Tuesday, May 3, 2011

On Mozart --- (You're Not a Genius Until You're Dead)

(This is a paper I wrote a few months ago.)

You're Not a Genius Until You're Dead

(Reflective Narration from The Arts by Hendrik Willem Van Loon)

Recognized today as one of the greatest Western composers of all time, Wolfgang Amadeus Mozart lived his short thirty-six years not only overworked and underfed but unappreciated. Music-lover that he was, perhaps as a young man it wouldn't have bothered Mozart too much to learn that his strenuous composer's lifestyle was to bring him quickly to the grave --- but chances are he would have the resented the fact that it was to be an unmarked pauper's grave.

Mozart's musical career began at the age of three, with his father, a violinist in the service of the Archbishop, as his private teacher. He was performing in public a year later, playing his own compositions. At six he went to Vienna to play for Maria Theresa. "How pretty you are!" he said to her young daughter Marie Antoinette on this occasion. "When I am grown up, I shall marry you." Did she perhaps remember these words as she stepped up to the guillotine thirty-one years later and prepared to breathe her last? Had this childish dream been realized, Marie Antoinette might have lived to see old age. But it would have been an old age without Mozart. By then he had already been dead two years.

When Mozart returned to Salzburg as an older teenager, the old Prince Archbishop had died and his successor was neither courteous nor an admirer of music. Mozart found his new master's superiority complex so frustrating that he resigned his position as honorary Kapellmeister. This action only further enraged the Archbishop who determined to do everything in his power to make the young man's life miserable. At that time in history, there was a great deal that such a power figure could do to a poor musician. Mozart's family fell into debt and he began traveling Europe in attempts to support himself. He fell in love with a penniless young German girl and this only made life more difficult. In response to his father's pleas not to allow his passion to ruin the girl, he wrote that he was hopelessly in love but too conscious of his duties toward God to do anything wrong. Shortly after this, he had to send news of a different sort. His mother had died in a Paris boarding-house after a long illness. It is apparent that the Mozart family's debts would not allow a doctor visit.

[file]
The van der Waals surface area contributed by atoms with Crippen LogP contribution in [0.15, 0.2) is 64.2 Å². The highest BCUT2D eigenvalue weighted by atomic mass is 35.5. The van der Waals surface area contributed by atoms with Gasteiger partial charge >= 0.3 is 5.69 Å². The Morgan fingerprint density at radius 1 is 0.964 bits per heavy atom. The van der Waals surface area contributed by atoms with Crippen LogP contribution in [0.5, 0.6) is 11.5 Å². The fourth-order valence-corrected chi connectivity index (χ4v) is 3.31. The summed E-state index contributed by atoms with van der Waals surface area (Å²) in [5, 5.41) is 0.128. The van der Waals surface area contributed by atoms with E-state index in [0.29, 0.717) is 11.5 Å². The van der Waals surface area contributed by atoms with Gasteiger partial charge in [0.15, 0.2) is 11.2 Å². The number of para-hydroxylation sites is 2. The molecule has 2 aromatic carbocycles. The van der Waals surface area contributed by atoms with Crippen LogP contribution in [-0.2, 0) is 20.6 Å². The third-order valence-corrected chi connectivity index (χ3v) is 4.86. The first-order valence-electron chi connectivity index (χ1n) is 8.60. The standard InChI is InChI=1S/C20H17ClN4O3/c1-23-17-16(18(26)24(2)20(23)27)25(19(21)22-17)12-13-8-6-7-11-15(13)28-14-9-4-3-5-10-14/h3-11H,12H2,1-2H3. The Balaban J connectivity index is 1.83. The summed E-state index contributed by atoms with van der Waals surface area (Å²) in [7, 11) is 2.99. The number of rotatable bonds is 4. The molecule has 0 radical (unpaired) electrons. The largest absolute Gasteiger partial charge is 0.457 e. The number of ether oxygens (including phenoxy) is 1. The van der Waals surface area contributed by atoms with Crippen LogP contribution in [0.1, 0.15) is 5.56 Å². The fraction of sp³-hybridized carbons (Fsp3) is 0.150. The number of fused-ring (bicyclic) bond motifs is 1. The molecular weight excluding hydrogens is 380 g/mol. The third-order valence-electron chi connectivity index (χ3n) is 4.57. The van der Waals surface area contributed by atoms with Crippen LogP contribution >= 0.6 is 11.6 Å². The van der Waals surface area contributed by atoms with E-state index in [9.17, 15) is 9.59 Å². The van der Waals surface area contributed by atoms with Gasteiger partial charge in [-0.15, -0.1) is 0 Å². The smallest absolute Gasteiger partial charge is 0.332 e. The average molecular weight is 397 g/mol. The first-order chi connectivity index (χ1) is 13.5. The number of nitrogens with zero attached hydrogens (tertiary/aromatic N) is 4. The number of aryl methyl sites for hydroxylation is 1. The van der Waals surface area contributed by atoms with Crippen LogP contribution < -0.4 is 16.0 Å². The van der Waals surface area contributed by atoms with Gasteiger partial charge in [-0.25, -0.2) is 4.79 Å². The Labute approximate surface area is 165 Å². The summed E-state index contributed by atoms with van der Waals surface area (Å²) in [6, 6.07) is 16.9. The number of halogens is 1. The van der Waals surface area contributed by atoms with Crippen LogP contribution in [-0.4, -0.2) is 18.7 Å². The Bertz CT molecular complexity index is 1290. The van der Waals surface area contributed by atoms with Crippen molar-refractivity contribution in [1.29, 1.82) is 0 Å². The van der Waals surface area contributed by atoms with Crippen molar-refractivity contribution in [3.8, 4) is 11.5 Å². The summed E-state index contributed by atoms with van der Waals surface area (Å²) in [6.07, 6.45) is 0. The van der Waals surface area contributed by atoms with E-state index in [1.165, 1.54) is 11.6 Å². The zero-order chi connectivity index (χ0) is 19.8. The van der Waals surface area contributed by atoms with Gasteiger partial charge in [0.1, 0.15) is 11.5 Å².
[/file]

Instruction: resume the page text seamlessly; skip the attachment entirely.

After his mother's death, Mozart acquired a position and was able to marry Constance Weber, the younger sister of the girl he'd so hopelessly pursued a few years before. Unfortunately, she was as bad a money manager as he was and the bills began to pile up. A poor man has to take what he is given, and while many exalted personages had commissions for Mozart, none of them paid well enough to enable him to live comfortable. When a Count Walsegg commissioned a requiem that he would later palm off as a composition of his own, Mozart, worn and stressed and in a constant fever, imagined that the valet sent to request the goods was a messenger from heaven, announcing his approaching end. The next day he died.

On the day of Mozart's burial it rained so hard that not even his wife was able to accompany him to the cemetery. The only one of Mozart's friends that was there to see his body dropped into a common grave was his faithful mongrel dog. Constance remarried and she and her new husband spent the rest of their lives organizing Mozart's compositions and preparing a biography for him. Since then dozens of biographies and monuments and memorials have been erected in his honor. Unfortunately no one even knows what exactly killed the composer, because his body, thrown into a grave reserved for the poorest of the poor, cannot be identified.

No comments: